Food Mimic: Croissant

When I first started learning to cook, I remember reading an article that said, “You’re just learning, start with the basic, easy recipes. Don’t go trying to make a risotto or soufflé, because that’s like trying to run before you walk.” I always had it in my head that there are these “hard recipes” that are best left to the professionals. Well, thanks to the wealth of knowledge available on the Internet, I can now make a decent risotto (I still haven’t tackled the soufflé though), and I’ve always been on the lookout for things that are of increasing difficulty. This weekend, I decided to dedicate to the reputedly unforgiving pastry: the croissant.

This is one we had in Paris (I do not claim credit for this).

Normally my modus operandi is to read a recipe, give it a shot, then go for the allergy-friendly substitutions. But pretty much every post on croissant making I came across said, “You’re going to have to do this a few times before you get the technique right, so follow the instructions exactly until you can make nice croissants. So we’re back to the walk before you run advice.

It seems every article also mentions the shape of croissants, and how in France, only a pure-butter croissant can be straight. If it has any other kind of fat in it, then it must be curved into that crescent shape. I don’t know if that applies just to the layers though, or if it applies to the pastry as a whole – because a lot of them have an egg glaze, which would have fat in it. So I’m guessing it just applies to what you use to laminate the dough.

Anyway, on to the baking!

The recipe I used was this one:

https://www.weekendbakery.com/posts/classic-french-croissant-recipe/

Mostly because they also have a video you can watch of the process.

Ingredients for the croissant dough
500 g French Type 55 flour or unbleached all-purpose flour / plain flour (extra for dusting.)
(from what I can find, type 55 flour is flour with about 11% protein – I’m using the bread and pizza flour from the supermarket)
140 g water
140 g whole milk (you can take it straight from the fridge)
55 g sugar
40 g soft unsalted butter
11 g instant yeast
12 g salt

Other ingredients
280 g cold unsalted butter for laminating (at least 82% butterfat)
1 egg + 1 tsp water for the egg wash

Tools you will need:
Rolling pin
Pastry brush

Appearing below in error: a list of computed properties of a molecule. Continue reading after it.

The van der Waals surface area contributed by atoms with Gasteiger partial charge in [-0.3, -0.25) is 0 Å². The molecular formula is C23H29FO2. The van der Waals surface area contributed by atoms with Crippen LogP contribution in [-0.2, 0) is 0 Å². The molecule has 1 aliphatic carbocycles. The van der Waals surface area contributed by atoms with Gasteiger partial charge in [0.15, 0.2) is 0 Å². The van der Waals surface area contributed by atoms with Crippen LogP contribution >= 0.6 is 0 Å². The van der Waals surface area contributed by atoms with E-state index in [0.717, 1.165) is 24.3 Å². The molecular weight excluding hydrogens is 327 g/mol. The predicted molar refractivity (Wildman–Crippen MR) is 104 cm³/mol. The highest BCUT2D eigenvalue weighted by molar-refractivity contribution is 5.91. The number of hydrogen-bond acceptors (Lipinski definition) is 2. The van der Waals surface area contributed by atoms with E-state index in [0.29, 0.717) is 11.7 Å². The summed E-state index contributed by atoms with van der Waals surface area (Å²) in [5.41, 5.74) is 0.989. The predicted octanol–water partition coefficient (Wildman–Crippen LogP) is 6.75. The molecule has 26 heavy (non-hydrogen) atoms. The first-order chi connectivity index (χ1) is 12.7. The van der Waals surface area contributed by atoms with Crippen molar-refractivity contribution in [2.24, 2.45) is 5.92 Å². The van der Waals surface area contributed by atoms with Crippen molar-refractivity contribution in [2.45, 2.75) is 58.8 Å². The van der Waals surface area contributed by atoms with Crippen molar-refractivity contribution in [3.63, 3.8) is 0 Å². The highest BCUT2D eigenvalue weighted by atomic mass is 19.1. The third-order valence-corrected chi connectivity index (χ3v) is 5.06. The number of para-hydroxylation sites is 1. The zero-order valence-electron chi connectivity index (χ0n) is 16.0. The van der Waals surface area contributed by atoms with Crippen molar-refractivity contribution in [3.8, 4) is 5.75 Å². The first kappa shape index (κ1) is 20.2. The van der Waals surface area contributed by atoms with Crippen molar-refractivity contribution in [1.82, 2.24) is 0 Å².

Ruler / measuring tape (if you care about exact proportions)
Pizza cutter (or knife, if you don’t have one, but I think pizza cutter is easier)

The recipe linked is done over three days, but I don’t have three days to spend making croissants, so I tried to compress it into two. I wanted to do two variations, one combining days one and two, and one combining days two and three, but the games club meeting today meant I didn’t have enough time to laminate two sets of dough in one day. :(

I don’t have a dough hook, so I had to knead the dough by hand. The recipe says not to knead it too much, as you want low gluten development or the dough will be too elastic and will un-stretch when you’re rolling it out. I think this part went OK, despite the lack of a mixer and dough hook.

Cutting butter into 1.25cm slabs wasn’t as easy as it looked, but the recipe does say to use 82% butterfat butter, and now I understand why. My personal policy has been if you can get away with crappy home-brand ingredients, then do it. I usually buy the store-brand butter, and haven’t had any issues with it so far, except when I need room-temp butter and I forgot to take it out, so end up trying to hack away at a rock-solid block of butter. I went with the good stuff this time, and even though the butter was straight out of the fridge, it wasn’t incredibly difficult to cut.

280g of butter is a lot!

Arrange it in a square on baking paper and smush it together.

Not the best square in the world… but I tried.

I tried to take a shortcut, and go for 17cm x 17cm right from the start, and I realise now why they do 15 x 15, go to 19 x 19, then trim down to 17 x 17. You want to give the slab of butter a decent pounding, so that it all comes together. I found that mine was a bit “holey” in certain parts, where the bits of butter were next to each other. Starting with a smaller square and working outwards probably allows you to compact the butter better before rolling out.